This story is part of NPCA’s biweekly Desert Getaway series. Read more stories in the series for tips on visiting other desert parks.
As parks go, Natural Bridges has some serious bragging rights: It’s Utah’s first national park site, the first International Dark-Sky Park in the world, and one of the very darkest places for stargazing in the country. Designated in 1908 by President Theodore Roosevelt, this is the only place where you can find three natural bridges in such close proximity, including the second-largest natural bridge in the world.
With only 90,000 visitors a year, it is one of the lesser-known parks in Utah, despite all it has to offer.
The three primary attractions are the bridges themselves, with easily accessible overlooks to great views. Kachina is the youngest of the three bridges, followed by Sipapu, and Owachomo. Kachina’s walls are thick and massive; over time, erosion wears away the sandstone until the bridges become more delicate, like Owachomo, and eventually collapse.
Fondly called “canyon country’s oasis” by Superintendent Jim Dougan, this park is secluded, and the canyon floor offers something you don’t often see in the desert, full-grown trees with shade.
Things to Do
- When you arrive, hop into the visitor center and speak with the rangers about weather conditions (to avoid flash flooding and snowy road conditions in the canyon) and special activities, like astronomy programs.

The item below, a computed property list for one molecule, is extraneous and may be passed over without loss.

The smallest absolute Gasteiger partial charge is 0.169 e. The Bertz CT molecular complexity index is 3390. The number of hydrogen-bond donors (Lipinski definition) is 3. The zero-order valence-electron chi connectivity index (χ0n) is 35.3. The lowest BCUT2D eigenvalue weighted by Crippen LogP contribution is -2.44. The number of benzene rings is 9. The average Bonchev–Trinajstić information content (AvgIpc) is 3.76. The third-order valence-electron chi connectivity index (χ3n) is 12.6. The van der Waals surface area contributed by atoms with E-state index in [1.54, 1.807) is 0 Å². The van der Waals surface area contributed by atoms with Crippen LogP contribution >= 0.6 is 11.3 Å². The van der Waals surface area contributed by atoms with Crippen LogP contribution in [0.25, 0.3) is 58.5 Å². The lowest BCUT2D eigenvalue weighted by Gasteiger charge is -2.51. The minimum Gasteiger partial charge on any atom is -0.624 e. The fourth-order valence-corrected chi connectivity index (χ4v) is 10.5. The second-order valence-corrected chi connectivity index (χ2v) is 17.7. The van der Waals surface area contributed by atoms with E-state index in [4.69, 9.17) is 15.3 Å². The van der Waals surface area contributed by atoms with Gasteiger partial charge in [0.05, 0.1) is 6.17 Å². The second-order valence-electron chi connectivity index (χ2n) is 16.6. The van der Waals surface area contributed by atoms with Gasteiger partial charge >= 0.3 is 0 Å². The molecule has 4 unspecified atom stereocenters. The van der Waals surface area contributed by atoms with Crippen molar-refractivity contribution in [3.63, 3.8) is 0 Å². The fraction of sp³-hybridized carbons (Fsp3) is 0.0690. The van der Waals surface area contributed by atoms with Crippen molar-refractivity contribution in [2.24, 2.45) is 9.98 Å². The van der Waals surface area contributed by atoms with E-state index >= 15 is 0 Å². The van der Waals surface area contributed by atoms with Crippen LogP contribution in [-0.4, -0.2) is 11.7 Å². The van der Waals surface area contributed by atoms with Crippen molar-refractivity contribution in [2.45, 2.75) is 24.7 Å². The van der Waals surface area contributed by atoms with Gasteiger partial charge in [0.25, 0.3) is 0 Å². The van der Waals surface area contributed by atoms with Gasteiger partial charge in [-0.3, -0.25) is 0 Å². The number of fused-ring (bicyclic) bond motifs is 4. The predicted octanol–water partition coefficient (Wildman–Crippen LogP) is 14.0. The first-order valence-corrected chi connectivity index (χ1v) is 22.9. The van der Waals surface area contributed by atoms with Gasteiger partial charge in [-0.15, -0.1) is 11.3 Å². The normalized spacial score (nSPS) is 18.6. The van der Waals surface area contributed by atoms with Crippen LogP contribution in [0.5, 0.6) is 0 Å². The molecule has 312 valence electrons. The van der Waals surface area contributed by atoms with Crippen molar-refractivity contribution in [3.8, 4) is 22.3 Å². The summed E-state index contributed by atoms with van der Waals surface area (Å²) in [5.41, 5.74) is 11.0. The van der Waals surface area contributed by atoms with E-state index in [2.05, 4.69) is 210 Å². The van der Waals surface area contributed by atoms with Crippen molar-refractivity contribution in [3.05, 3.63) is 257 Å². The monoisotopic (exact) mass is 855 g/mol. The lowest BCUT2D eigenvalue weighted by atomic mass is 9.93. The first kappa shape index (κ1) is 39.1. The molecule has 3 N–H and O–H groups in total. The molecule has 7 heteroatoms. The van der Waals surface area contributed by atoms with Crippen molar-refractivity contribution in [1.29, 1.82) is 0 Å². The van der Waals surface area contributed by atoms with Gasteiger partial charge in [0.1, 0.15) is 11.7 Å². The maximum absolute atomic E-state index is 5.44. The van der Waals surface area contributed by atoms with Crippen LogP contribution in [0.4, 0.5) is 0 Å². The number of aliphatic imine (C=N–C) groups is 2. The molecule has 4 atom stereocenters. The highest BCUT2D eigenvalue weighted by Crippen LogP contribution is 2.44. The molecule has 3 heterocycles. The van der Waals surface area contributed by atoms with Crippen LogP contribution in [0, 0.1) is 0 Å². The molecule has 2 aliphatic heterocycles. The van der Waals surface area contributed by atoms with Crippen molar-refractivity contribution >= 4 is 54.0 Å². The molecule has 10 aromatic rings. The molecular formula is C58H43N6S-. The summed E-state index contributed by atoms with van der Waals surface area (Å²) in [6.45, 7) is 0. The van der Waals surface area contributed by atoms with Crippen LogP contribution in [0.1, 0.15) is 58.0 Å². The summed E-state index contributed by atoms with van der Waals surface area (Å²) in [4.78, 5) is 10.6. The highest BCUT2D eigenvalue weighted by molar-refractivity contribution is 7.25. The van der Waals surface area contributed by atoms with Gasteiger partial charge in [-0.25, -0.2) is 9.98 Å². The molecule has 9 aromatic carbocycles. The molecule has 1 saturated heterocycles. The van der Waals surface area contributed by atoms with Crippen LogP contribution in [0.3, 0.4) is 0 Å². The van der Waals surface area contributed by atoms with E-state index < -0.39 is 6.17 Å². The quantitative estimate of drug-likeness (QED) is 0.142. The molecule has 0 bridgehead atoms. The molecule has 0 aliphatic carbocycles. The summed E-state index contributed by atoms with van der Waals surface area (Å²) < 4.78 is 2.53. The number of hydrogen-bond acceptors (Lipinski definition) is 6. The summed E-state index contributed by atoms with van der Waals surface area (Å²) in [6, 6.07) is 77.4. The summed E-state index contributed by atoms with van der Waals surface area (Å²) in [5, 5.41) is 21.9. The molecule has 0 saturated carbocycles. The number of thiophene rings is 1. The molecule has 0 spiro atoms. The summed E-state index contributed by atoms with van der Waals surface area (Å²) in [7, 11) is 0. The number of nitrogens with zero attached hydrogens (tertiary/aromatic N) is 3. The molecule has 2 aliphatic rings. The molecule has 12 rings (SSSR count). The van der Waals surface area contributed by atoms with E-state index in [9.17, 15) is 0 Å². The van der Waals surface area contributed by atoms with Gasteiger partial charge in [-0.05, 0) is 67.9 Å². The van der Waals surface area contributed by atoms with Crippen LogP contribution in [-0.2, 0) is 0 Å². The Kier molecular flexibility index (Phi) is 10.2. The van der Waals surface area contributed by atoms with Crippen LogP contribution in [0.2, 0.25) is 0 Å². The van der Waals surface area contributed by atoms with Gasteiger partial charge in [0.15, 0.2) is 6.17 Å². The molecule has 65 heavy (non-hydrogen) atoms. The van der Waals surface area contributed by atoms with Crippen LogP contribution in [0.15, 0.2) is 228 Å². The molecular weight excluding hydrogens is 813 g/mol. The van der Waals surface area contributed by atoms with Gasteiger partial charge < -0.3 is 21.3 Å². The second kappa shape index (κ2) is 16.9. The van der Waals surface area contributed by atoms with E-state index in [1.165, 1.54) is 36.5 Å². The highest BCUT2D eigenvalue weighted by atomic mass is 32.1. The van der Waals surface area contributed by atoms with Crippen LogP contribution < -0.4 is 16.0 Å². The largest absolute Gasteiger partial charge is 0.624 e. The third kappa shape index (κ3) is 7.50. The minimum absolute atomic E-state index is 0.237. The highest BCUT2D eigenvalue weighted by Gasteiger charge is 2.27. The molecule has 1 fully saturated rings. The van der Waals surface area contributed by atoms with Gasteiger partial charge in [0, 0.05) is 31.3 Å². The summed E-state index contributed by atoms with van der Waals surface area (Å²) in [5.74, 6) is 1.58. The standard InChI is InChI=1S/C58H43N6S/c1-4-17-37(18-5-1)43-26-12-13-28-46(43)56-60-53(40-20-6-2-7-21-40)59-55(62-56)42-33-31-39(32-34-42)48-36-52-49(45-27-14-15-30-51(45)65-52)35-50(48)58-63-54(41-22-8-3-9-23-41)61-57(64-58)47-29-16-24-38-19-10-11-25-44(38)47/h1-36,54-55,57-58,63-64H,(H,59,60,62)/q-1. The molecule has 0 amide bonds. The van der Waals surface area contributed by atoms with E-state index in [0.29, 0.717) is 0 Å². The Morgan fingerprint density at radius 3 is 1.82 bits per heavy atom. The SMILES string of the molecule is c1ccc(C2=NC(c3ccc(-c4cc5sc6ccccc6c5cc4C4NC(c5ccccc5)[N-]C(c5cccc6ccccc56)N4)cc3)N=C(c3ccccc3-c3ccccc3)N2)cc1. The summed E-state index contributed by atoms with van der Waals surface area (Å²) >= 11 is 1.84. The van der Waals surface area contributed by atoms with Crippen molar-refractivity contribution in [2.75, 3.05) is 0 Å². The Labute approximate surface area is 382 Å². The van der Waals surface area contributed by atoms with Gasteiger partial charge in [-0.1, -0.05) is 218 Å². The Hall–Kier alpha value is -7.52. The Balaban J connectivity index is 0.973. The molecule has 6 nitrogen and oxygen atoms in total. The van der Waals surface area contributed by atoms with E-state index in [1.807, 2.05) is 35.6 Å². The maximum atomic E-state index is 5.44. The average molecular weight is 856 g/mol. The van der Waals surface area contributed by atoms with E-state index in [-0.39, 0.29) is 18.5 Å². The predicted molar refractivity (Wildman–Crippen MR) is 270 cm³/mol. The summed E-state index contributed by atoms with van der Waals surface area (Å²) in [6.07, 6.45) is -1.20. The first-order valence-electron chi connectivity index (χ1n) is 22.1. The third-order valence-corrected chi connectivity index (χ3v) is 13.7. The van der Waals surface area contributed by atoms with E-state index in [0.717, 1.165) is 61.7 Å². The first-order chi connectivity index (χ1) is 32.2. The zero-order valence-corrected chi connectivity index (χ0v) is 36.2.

- Drive the park’s one paved road, Bridge View Drive, for a nine-mile, one-way route to stunning overlooks, the three natural bridges, and Horsecollar Ruins, an Ancestral Puebloan cliff dwelling. Bring binoculars and zoom lenses to get a better view of the cliff dwellings at the base of the canyon wall.
- Take a hike! Although 90% of visitors stay on the road, the canyon floor offers sanctuary, quiet, and amazing views of the bridges.
- From Bridge View Drive, use the stairs, ladders, and handrails for a magnificent hike to the base of Sipapu and Kachina Bridges. You can turn back here for a challenging shorter hike, or you can spend the day following the loop around the canyon floor to all three bridges and Horsecollar Ruins.
- Camping? Stay at the park! Sleep under one of the darkest skies in America and wake up on the canyon’s edge. It takes a little time to get out to the campsite, but the gorgeous drive is worth it.
- Important to know: Food, gas, and lodging (other than the campground) are not available in Natural Bridges. It is highly recommended that you pack your meals and travel with a full tank of gas since the nearest services are an hour away. There is also no cell service in this area, so advanced preparation is essential to enjoy this wonderful remote and secluded oasis.
Did you know? Natural Bridges vs. Arches
Natural bridges are formed by running or moving water (such as rivers) and can be found in deep canyons and along river beds. Arches are formed by rain, seeping moisture, and frost and are mostly found along skylines.
What’s in a Name?
Government surveyor William Douglas gave the three bridges their current names in 1908.
- Kachinas are spirit gods of the Ancestral Puebloans and are often represented as dancers. Douglas named the formation after he found petroglyphs and pictographs depicting dancing figures at the base of the bridge. This bridge has also been called Senator, as well as Caroline, after a local cowboy’s mother.
- Sipapu is a Hopi term for the opening between worlds. Other names included President and Augusta, after explorer Horace Long’s wife.
- Owachomo is a Hopi term that means “rock mound,” referring to the rock formation on top of the east end of the bridge. Other names included Edwin, Little Bridge, and Congressman.